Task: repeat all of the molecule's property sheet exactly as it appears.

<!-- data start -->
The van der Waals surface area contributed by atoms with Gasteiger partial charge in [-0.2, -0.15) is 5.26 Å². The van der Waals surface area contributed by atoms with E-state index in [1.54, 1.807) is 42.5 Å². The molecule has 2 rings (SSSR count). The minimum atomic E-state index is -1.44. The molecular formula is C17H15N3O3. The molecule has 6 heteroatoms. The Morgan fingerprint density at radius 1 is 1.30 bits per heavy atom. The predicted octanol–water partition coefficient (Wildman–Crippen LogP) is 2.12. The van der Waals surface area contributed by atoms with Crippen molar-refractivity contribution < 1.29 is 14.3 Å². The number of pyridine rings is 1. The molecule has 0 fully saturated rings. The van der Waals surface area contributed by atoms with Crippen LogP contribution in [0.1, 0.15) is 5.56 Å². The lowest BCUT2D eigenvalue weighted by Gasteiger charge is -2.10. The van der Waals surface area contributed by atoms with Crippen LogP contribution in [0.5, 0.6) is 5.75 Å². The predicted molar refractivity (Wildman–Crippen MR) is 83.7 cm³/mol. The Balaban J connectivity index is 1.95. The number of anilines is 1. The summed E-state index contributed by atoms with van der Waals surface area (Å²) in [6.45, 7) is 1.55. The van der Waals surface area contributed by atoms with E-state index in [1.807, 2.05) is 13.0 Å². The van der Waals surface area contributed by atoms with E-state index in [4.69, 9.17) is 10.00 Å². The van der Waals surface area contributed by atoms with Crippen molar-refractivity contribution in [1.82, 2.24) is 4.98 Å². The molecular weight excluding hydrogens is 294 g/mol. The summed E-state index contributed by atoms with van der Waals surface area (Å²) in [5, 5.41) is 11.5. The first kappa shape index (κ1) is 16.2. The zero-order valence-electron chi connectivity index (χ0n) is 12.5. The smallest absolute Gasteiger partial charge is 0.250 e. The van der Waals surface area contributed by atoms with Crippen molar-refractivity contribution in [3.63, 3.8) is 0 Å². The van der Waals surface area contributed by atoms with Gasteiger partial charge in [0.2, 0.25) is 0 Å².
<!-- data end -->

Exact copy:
The van der Waals surface area contributed by atoms with Gasteiger partial charge in [-0.2, -0.15) is 5.26 Å². The van der Waals surface area contributed by atoms with E-state index in [1.54, 1.807) is 42.5 Å². The molecule has 2 rings (SSSR count). The minimum atomic E-state index is -1.44. The molecular formula is C17H15N3O3. The molecule has 6 heteroatoms. The Morgan fingerprint density at radius 1 is 1.30 bits per heavy atom. The predicted octanol–water partition coefficient (Wildman–Crippen LogP) is 2.12. The van der Waals surface area contributed by atoms with Crippen molar-refractivity contribution < 1.29 is 14.3 Å². The number of pyridine rings is 1. The molecule has 0 fully saturated rings. The van der Waals surface area contributed by atoms with Crippen LogP contribution in [0.1, 0.15) is 5.56 Å². The lowest BCUT2D eigenvalue weighted by Gasteiger charge is -2.10. The van der Waals surface area contributed by atoms with Crippen LogP contribution in [0.5, 0.6) is 5.75 Å². The predicted molar refractivity (Wildman–Crippen MR) is 83.7 cm³/mol. The Balaban J connectivity index is 1.95. The number of anilines is 1. The summed E-state index contributed by atoms with van der Waals surface area (Å²) in [6.45, 7) is 1.55. The van der Waals surface area contributed by atoms with E-state index in [1.807, 2.05) is 13.0 Å². The van der Waals surface area contributed by atoms with E-state index in [4.69, 9.17) is 10.00 Å². The van der Waals surface area contributed by atoms with Crippen molar-refractivity contribution in [1.82, 2.24) is 4.98 Å². The molecular weight excluding hydrogens is 294 g/mol. The summed E-state index contributed by atoms with van der Waals surface area (Å²) in [5, 5.41) is 11.5. The first kappa shape index (κ1) is 16.2. The zero-order valence-electron chi connectivity index (χ0n) is 12.5. The smallest absolute Gasteiger partial charge is 0.250 e. The van der Waals surface area contributed by atoms with Crippen molar-refractivity contribution in [3.63, 3.8) is 0 Å². The van der Waals surface area contributed by atoms with Gasteiger partial charge in [0.2, 0.25) is 0 Å².